The Tories hit a storm of anger after calling for a paltry 1 percent pay rise for NHS workers on Wednesday—and the reaction could lead unions to strike.
The government deliberately timed its message to go out the day after the budget in the hope it wouldn’t grab headlines. And, when asked, ministers said health workers “should be grateful” they are getting anything at all.
The Department of Health and Social Care has officially recommended the 1 percent pay rise to the panel that advises the government on NHS salaries. The panel is due to make its own pay recommendations in early May, when ministers will make their final decision.
But low-paid workers and much of the public responded with indignation.
Many pointed to the more than 850 health workers who’ve died from coronavirus. And they pointed to the hypocrisy of Boris Johnson and the other Tories who were so keen to be seen clapping the NHS last spring.
“1 percent pay rise,” raged one nurse’s parent on Twitter. “My daughter gave up a theatre nurse post in order to work on a Covid-19 ward, didn’t see son for nine weeks. What a kick in the teeth.”
One learning disability nurse wrote, “The pandemic has been nothing but a money-maker for them, while the rest of us have been on our knees.”
Now there are hopes that the Tories’ insult will lead to a fight back.
“There is absolute fury on the wards,” said Karen Reissmann, a nurse who sits on the Unison union’s executive. “People who worked through the agony of the last year, and who’ve given everything they’ve got to get us through the pandemic, are just incredulous,” she told Socialist Worker.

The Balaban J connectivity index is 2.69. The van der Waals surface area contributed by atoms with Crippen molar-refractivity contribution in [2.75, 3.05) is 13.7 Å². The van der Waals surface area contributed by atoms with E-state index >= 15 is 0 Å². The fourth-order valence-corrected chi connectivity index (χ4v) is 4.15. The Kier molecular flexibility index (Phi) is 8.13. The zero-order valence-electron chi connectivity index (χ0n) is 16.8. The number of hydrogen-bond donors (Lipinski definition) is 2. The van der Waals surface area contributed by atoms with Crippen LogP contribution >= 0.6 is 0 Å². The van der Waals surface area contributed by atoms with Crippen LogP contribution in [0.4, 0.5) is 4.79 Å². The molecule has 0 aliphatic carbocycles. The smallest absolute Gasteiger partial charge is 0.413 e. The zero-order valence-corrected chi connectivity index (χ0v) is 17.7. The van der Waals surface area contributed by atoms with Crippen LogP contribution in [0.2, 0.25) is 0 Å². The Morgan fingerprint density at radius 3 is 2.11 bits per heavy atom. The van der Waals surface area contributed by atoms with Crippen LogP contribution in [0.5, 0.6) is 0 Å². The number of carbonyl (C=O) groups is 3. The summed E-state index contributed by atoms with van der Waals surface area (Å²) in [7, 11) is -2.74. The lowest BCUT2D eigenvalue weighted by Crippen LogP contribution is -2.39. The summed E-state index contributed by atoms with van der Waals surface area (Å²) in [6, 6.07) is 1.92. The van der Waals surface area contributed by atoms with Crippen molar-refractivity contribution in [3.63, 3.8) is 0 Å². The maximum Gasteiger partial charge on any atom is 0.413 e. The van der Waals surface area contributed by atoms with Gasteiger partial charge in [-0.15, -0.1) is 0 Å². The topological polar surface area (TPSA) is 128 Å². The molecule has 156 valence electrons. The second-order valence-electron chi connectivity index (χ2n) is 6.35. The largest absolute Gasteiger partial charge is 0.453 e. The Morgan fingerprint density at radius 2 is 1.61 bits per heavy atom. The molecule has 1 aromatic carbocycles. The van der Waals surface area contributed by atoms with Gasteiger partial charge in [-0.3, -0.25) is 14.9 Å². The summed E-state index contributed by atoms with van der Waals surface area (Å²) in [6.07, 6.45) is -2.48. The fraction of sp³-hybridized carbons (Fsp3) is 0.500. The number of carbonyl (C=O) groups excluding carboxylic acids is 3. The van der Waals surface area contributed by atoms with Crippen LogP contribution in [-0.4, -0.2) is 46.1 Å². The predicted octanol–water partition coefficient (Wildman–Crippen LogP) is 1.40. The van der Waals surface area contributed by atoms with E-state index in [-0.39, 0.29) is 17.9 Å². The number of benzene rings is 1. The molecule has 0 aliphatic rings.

“The Tories have slapped them in the face. There’s a real mood for action now that union activists must move quickly to harness.”
Unison nationally has called for a mass slow handclap on people’s doorsteps and balconies next Thursday at 8pm.
Karen says that activists in her area are planning a big protest this Sunday under the banner “NHS pay… 1 percent is an insult”. She urges every other health workers to put on something similar at their hospital.
“Protests should make the point that health workers have suffered a 20 percent loss of pay in real terms over the last 11 years,” she said. “That we’ve had to work through a year of the pandemic without the proper PPE protective equipment, and that so many of us have got Covid-19.
“We are traumatised and exhausted, but we’ve got to fight back or there’ll be worse to come.”
There are signs that action could go beyond protests. Already the nurses’ RCN union has announced that it is setting up a £35 million industrial action fund. They were set to hold an online rally at 7pm on Friday evening.
“This government is far weaker than it looks,” says Karen. “The only reason it appears strong is that Labour under Keir Starmer is so useless.
“The Tories are vulnerable if we take the initiative. That means no matter what union or health workers’ campaign you are in, you must think, how do I get some sort of protest going where I am?”
Already in Scotland, where workers are angry that pay talks won’t begin until the summer, there is talk of industrial action. Any action they take could give a boost to those health workers fighting in England and Wales.
Strikes across the NHS would be incredibly popular and would rock the Tories to their core.
His treatment exposes the British state